PUMA Protein May Underlie Oligodendroglial Cell Death in MS
A pro-apoptotic protein underlies oligodendroglial cell death in toxic demyelination and possibly in MS also
The PUMA protein (p53 upregulated modulator of apoptosis) underlies oligodendroglial cell death in an animal model of toxic demyelination and possibly in multiple sclerosis (MS) also, according to findings of a new study reported in Glia (Hagemeier et al., 2013).
“[MS] is a disease of the central nervous system characterized by demyelination, inflammation, gliosis, and axonal damage,” wrote Karin Hagemeier of the Institute of Neuropathology, University Hospital Münster in Germany, and colleagues. “Chronic MS lesions display a relative homogenous histological pattern with extensive demyelination and almost complete loss of oligodendrocytes, whereas initial lesion stages are more heterogeneous. One lesion pattern that accounts for approximately one third of early lesions is characterized by so-called fields of dying oligodendrocytes with apoptotic morphology, for example, condensed and pyknotic nuclei [features consistent with cell death].”
In MS and other human demyelinating diseases, death of oligodendroglial cells that form myelin results in the characteristic disruption of the myelin sheath surrounding nerve fibers, causing slowed nerve conduction and clinical symptoms. However, the mechanisms underlying oligodendroglial cell death in these diseases are only partly understood.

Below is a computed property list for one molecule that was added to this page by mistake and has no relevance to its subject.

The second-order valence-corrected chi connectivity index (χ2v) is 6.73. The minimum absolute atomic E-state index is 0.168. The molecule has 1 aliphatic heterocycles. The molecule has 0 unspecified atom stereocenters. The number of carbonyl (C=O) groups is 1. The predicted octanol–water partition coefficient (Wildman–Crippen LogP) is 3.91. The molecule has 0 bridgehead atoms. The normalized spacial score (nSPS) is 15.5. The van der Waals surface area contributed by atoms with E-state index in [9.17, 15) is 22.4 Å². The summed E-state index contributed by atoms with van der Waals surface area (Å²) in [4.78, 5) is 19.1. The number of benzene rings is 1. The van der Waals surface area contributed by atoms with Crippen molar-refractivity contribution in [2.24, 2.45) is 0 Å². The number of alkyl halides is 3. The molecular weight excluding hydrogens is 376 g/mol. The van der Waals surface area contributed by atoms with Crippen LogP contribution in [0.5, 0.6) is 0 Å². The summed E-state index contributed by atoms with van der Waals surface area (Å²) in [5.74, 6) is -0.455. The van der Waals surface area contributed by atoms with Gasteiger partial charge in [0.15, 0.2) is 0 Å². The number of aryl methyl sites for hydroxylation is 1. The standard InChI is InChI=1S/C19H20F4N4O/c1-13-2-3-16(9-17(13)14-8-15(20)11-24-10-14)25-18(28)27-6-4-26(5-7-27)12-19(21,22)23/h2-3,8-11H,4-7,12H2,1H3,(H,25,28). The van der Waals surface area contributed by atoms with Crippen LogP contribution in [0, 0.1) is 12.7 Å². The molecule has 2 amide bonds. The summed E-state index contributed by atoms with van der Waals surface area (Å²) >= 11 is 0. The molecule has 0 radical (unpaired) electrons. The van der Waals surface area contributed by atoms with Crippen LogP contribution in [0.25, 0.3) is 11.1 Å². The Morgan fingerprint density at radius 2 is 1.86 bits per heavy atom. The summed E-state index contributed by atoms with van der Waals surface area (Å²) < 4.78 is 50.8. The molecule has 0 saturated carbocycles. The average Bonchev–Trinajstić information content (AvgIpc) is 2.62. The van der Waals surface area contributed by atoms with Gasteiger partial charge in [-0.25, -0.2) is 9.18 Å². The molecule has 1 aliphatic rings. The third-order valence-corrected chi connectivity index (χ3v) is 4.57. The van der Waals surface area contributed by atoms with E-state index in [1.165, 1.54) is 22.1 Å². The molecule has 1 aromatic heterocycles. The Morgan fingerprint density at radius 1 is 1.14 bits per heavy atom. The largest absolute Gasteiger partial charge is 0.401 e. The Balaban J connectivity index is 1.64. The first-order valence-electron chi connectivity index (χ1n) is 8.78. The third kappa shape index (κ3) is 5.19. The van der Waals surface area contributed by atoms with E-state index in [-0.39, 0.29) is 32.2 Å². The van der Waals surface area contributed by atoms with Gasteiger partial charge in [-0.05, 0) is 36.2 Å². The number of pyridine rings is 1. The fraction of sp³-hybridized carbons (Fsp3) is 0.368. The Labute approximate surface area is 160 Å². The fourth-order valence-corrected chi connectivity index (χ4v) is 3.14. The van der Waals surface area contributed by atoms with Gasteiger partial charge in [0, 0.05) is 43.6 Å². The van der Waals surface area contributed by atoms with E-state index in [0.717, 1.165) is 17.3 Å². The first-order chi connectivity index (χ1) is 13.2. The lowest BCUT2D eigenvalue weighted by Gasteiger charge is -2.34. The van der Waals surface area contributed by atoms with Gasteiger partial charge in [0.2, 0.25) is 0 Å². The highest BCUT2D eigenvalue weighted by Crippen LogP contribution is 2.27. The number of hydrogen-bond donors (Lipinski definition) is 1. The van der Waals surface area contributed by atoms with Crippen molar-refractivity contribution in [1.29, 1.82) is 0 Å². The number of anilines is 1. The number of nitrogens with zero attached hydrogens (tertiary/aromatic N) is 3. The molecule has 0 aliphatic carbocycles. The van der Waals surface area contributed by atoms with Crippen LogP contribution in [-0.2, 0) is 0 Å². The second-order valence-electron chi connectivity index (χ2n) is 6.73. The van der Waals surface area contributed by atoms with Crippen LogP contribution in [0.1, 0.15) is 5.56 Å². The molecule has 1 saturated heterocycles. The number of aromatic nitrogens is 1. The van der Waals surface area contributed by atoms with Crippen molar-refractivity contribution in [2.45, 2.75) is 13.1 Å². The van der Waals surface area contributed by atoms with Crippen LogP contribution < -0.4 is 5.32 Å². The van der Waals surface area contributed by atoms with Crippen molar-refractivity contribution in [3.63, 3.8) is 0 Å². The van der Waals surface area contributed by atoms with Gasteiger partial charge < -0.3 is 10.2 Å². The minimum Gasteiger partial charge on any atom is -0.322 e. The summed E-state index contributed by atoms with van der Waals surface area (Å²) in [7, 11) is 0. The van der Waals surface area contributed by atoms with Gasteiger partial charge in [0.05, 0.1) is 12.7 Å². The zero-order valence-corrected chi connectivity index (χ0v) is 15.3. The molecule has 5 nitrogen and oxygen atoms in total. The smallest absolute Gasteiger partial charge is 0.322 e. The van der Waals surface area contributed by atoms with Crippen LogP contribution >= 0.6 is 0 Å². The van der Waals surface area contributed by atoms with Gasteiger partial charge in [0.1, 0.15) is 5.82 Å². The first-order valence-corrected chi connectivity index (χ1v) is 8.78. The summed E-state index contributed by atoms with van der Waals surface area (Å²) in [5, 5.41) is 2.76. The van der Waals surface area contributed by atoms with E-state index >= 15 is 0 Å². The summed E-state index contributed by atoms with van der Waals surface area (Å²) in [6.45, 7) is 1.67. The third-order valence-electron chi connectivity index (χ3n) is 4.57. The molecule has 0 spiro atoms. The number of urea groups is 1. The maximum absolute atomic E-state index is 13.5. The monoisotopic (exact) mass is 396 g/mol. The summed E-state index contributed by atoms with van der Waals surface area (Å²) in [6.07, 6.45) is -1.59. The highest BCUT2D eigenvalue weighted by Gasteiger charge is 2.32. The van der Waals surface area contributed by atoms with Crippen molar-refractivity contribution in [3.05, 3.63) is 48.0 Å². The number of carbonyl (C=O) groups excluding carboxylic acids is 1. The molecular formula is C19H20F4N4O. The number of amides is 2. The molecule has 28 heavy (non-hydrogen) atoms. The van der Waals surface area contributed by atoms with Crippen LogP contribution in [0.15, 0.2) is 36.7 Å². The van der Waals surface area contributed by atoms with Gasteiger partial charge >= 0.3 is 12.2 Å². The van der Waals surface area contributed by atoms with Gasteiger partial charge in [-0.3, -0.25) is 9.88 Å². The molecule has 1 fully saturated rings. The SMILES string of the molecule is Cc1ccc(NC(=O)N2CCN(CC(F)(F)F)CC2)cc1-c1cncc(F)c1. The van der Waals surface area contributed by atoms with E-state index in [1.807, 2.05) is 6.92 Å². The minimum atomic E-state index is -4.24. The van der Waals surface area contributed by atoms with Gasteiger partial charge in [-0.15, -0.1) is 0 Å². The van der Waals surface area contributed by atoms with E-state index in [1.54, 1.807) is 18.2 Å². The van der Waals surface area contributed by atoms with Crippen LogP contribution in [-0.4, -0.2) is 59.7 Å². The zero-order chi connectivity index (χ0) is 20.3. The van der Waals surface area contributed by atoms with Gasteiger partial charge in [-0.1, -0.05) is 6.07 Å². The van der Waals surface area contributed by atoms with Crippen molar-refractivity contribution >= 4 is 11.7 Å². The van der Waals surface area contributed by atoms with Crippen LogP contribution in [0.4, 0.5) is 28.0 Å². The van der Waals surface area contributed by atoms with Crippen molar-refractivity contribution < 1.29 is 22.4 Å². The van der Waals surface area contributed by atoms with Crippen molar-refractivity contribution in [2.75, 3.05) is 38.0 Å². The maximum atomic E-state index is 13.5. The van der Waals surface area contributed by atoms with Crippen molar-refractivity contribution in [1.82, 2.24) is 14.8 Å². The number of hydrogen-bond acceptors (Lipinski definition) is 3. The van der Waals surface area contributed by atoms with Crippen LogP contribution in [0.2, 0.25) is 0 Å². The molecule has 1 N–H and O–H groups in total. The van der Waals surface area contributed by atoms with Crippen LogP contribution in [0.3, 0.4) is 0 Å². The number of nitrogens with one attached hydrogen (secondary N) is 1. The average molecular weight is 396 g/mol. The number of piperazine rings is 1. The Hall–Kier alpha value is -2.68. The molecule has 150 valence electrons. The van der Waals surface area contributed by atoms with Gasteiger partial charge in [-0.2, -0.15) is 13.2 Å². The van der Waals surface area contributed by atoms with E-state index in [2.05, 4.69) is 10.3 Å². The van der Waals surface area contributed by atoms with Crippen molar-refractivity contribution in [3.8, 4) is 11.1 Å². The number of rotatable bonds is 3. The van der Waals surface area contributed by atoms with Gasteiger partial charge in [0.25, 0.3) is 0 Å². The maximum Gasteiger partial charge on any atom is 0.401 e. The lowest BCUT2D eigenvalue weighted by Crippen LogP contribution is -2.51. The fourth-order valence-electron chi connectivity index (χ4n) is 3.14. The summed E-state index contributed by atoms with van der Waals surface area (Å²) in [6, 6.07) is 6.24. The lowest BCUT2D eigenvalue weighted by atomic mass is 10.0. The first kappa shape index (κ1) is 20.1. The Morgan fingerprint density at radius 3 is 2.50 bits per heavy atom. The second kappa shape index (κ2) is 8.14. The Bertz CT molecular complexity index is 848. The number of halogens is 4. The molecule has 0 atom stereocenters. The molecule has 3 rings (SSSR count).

To study these mechanisms, the investigators used mice bred to be deficient in PUMA or Noxa (phorbol-12-myristate-13-acetate-induced protein 1; noxa is Latin for “damage”). They induced toxic demyelination by feeding the mice cuprizone, a chemical that chelates or binds copper atoms needed for myelin production. In this model, death of oligodendroglial cells required the BH3-only protein PUMA, but not Noxa protein.
Differentiation of primary oligodendrocytes in both of these mouse strains was similar to that in mice with normal expression of Noxa and PUMA. However, oligodendrocytes from PUMA-deficient mice were more resistant to cell death, whether it occurred spontaneously or in response to the toxins staurosporine or nitric oxide.
“PUMA-deficiency is sufficient to almost completely prevent oligodendroglial cell death, demyelination, and microglia activation in toxic demyelination, whereas Noxa is dispensable for oligodendroglial cell death in this animal model,” the study authors wrote.
PUMA Linked to Demyelination in Human Cells
Even more convincing, in terms of the possible significance of PUMA for MS pathophysiology, were findings from human cell lines and from MS lesions. Administering staurosporine to cause cell death in primary human oligodendrocytes resulted in increased levels of PUMA messenger RNA. In addition, oligodendrocytes in MS lesions had detectable levels of PUMA protein.
“PUMA is an important oligodendroglial cell death mediator that contributes to oligodendroglial cell death induced by different stimuli,” the study authors concluded. “Furthermore, PUMA is also expressed in oligodendrocytes in MS lesions, suggesting that PUMA not only plays an essential role for oligodendroglial cell death in the cuprizone model but potentially also in MS. Further experiments are required to determine the importance of PUMA for oligodendroglial cell death in human demyelinating diseases.”
Key open questions
- Will further research confirm and better define the importance of PUMA for oligodendroglial cell death in MS and other human demyelinating diseases?
- Would PUMA blockade be of potential value as a therapeutic target in MS and other human demyelinating diseases?
The German Research Foundation funded this study. The study authors did not report any financial disclosures.